How safe are compounded drugs?

September 18, 2006

An incident that tied a compounded drug solution to three deaths and eight acute illnesses has captured the attention of both the media and the many pharmacists who regularly compound critical care drug products for hospital use.

Essentially making an example out of Mary Washington Hospital, Fredericksburg, Va., a recent article in USA Today highlighted the institution's ordeal last summer in which 11 cardiac surgery patients were injected with a contaminated cardioplegia solution and went on to develop serious bacterial infections that led to the life-threatening systemic inflammatory response syndrome (SIRS). Since then, the eight surviving patients have filed lawsuits against the hospital and its ancillary service.

"Compounding medications, a skill that has been passed down through apprenticeships of the past and taught in modern pharmacy schools, has been the responsibility of pharmacists for as long as the profession has existed," asserted Michael L. Gallagher, M.S., R.Ph., assistant director of pharmacy and clinical coordinator at Union Hospital in Union, N.J.

Some pharmacists think that the USA Today article is not disclosing anything new; rather it highlights an old issue that is somewhat inherent to compounding. "Journalists are just starting to expose these problems to the public because, unfortunately, a sufficient number of patients were harmed in a unique enough way to warrant notice and a story," acknowledged Sasich.

In the incident involving Mary Washington Hospital, the cardioplegia solutions came from Central Admixture Pharmacy Services (CAPS), which is typically hired by hospitals to compound a variety of frequently used hospital-based products such as oxytocin and dialysis solutions. These products, which are difficult to prepare, are used in critical care settings.

In general, the FDA regulates large compounding facilities such as CAPS. But it's up to the state inspectors to enforce the agency's rules and oversee most of the smaller pharmacy compounders. In a letter to the editor responding to the USA Today article, ASHP stated that "the onus should not fall solely on the hospital." ASHP went on to say that "the fact that CAPS is an FDA-registered facility suggests that a reexamination of the regulatory framework (including rigor and frequency of inspections) of commercially large-scale operations that compound sterile products for hospitals is in order."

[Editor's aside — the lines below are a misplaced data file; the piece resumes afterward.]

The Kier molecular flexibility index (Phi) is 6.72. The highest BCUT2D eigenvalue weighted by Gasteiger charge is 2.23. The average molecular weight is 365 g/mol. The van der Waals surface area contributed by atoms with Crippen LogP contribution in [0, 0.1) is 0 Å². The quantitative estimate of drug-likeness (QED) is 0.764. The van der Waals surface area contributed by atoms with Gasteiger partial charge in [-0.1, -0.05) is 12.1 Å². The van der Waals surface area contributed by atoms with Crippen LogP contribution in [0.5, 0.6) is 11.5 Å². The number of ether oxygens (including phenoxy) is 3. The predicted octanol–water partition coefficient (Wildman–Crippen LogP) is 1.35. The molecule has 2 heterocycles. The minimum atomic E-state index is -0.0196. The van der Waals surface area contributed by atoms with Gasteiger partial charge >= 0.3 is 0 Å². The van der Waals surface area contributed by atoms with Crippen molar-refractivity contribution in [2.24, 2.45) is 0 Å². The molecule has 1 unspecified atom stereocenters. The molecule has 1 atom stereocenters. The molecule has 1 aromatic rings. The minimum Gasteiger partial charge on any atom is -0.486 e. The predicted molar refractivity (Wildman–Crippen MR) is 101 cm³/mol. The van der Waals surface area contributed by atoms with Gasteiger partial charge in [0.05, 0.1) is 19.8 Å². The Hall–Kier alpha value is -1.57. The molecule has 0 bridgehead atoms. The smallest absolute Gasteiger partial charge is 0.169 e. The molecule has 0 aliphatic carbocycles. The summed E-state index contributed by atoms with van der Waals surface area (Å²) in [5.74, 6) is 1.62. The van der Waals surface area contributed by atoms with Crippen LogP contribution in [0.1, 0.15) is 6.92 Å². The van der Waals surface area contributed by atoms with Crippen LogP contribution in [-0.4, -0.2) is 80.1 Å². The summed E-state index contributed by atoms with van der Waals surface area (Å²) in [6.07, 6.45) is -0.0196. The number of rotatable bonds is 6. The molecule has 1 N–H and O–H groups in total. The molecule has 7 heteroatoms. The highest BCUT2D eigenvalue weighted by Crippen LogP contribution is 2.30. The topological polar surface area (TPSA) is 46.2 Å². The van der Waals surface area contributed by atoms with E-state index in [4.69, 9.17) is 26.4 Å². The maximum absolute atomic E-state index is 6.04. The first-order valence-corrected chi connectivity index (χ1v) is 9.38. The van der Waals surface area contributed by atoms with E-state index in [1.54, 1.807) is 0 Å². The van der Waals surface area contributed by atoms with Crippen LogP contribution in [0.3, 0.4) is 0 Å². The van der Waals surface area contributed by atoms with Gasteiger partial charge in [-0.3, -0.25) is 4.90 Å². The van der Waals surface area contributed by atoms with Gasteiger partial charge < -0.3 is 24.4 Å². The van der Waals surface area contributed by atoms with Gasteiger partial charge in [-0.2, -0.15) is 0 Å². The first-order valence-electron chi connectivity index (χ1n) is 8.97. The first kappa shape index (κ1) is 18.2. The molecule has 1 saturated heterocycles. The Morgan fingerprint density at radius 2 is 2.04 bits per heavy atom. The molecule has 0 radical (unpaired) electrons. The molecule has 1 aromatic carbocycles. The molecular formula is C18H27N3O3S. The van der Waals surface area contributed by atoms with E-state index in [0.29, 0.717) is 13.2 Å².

How pharmacists feel about the regulation-or lack thereof-of compounding is another matter. "This is basically a shadow industry with little regulatory oversight because many compounded drugs technically fall under unapproved drugs and the FDA simply doesn't have the manpower to be everywhere at once," noted Sasich.

When contacted for a response, CAPS declined to comment on the regulations over its compounding facility.

The need for hospitals to have either in-house or outsourced compounding services is as basic as their need to have chemotherapy, total parenteral nutrition, and other common IV mixtures that don't come premixed. And, quite legitimately, R.Ph.s have been compounding these much-needed IV solutions for some time. "Sterile compounding is not new to pharmacy, but it is a skill that requires better methods, better techniques, and much greater oversight in order to produce safe and effective products," noted Gallagher. And "if pharmacists are to perform sterile compounding, hospitals and pharmacies must not balk at spending the required money to supply the pharmacy with the needed equipment."

"If compounding pharmacies such as CAPS are offering a sterile compounding service, their standards must meet, if not exceed, USP chapter 797 standards set back in 2004," Gallagher concluded.

THE AUTHOR is a clinical writer and hospital pharmacist in New Jersey.